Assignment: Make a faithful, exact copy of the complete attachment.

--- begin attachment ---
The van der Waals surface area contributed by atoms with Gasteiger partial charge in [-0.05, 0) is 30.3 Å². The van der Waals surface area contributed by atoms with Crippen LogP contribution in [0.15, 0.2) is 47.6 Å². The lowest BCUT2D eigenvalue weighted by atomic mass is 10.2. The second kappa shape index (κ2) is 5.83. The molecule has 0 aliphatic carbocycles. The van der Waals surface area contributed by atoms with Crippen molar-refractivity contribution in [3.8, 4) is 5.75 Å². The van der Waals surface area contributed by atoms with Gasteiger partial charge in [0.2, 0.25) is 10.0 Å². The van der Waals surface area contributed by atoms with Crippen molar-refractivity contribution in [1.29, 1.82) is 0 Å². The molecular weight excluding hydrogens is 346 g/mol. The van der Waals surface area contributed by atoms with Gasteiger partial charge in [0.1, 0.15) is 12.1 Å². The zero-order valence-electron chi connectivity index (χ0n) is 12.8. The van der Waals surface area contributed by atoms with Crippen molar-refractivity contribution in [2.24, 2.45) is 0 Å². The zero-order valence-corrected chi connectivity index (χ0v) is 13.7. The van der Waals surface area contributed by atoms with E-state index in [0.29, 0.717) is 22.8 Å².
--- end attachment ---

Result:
The van der Waals surface area contributed by atoms with Gasteiger partial charge in [-0.05, 0) is 30.3 Å². The van der Waals surface area contributed by atoms with Crippen LogP contribution in [0.15, 0.2) is 47.6 Å². The lowest BCUT2D eigenvalue weighted by atomic mass is 10.2. The second kappa shape index (κ2) is 5.83. The molecule has 0 aliphatic carbocycles. The van der Waals surface area contributed by atoms with Crippen molar-refractivity contribution in [3.8, 4) is 5.75 Å². The van der Waals surface area contributed by atoms with Gasteiger partial charge in [0.2, 0.25) is 10.0 Å². The van der Waals surface area contributed by atoms with Crippen molar-refractivity contribution in [1.29, 1.82) is 0 Å². The molecular weight excluding hydrogens is 346 g/mol. The van der Waals surface area contributed by atoms with Gasteiger partial charge in [0.1, 0.15) is 12.1 Å². The zero-order valence-electron chi connectivity index (χ0n) is 12.8. The van der Waals surface area contributed by atoms with Crippen molar-refractivity contribution in [2.24, 2.45) is 0 Å². The zero-order valence-corrected chi connectivity index (χ0v) is 13.7. The van der Waals surface area contributed by atoms with E-state index in [0.29, 0.717) is 22.8 Å².